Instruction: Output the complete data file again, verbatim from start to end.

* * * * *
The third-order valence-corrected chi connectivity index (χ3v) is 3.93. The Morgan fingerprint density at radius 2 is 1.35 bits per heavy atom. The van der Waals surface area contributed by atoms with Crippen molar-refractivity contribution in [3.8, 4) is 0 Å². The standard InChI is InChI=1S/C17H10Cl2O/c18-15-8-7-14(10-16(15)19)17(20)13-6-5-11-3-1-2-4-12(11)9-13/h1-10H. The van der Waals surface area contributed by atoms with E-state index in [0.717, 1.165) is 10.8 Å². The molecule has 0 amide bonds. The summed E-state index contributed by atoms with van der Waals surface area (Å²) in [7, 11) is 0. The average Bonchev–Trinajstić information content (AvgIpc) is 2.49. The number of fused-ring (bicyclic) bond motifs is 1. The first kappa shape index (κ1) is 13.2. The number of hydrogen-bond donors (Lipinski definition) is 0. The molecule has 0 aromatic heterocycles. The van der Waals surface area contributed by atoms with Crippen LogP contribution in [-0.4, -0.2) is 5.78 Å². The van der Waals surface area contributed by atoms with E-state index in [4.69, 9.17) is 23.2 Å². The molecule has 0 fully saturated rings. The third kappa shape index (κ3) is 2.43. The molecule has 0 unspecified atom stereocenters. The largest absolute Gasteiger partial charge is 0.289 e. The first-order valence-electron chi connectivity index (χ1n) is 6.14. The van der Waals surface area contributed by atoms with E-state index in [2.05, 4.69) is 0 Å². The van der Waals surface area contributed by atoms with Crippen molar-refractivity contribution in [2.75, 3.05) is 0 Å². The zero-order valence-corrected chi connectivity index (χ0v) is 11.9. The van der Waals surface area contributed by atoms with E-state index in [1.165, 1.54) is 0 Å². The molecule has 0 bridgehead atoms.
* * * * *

The third-order valence-corrected chi connectivity index (χ3v) is 3.93. The Morgan fingerprint density at radius 2 is 1.35 bits per heavy atom. The van der Waals surface area contributed by atoms with Crippen molar-refractivity contribution in [3.8, 4) is 0 Å². The standard InChI is InChI=1S/C17H10Cl2O/c18-15-8-7-14(10-16(15)19)17(20)13-6-5-11-3-1-2-4-12(11)9-13/h1-10H. The van der Waals surface area contributed by atoms with E-state index in [0.717, 1.165) is 10.8 Å². The molecule has 0 amide bonds. The summed E-state index contributed by atoms with van der Waals surface area (Å²) in [7, 11) is 0. The average Bonchev–Trinajstić information content (AvgIpc) is 2.49. The number of fused-ring (bicyclic) bond motifs is 1. The first kappa shape index (κ1) is 13.2. The number of hydrogen-bond donors (Lipinski definition) is 0. The molecule has 0 aromatic heterocycles. The van der Waals surface area contributed by atoms with Crippen LogP contribution in [-0.4, -0.2) is 5.78 Å². The van der Waals surface area contributed by atoms with E-state index in [4.69, 9.17) is 23.2 Å². The molecule has 0 fully saturated rings. The third kappa shape index (κ3) is 2.43. The molecule has 0 unspecified atom stereocenters. The largest absolute Gasteiger partial charge is 0.289 e. The first-order valence-electron chi connectivity index (χ1n) is 6.14. The van der Waals surface area contributed by atoms with E-state index in [2.05, 4.69) is 0 Å². The van der Waals surface area contributed by atoms with Crippen molar-refractivity contribution in [2.75, 3.05) is 0 Å². The zero-order valence-corrected chi connectivity index (χ0v) is 11.9. The van der Waals surface area contributed by atoms with E-state index in [1.165, 1.54) is 0 Å². The molecule has 0 bridgehead atoms.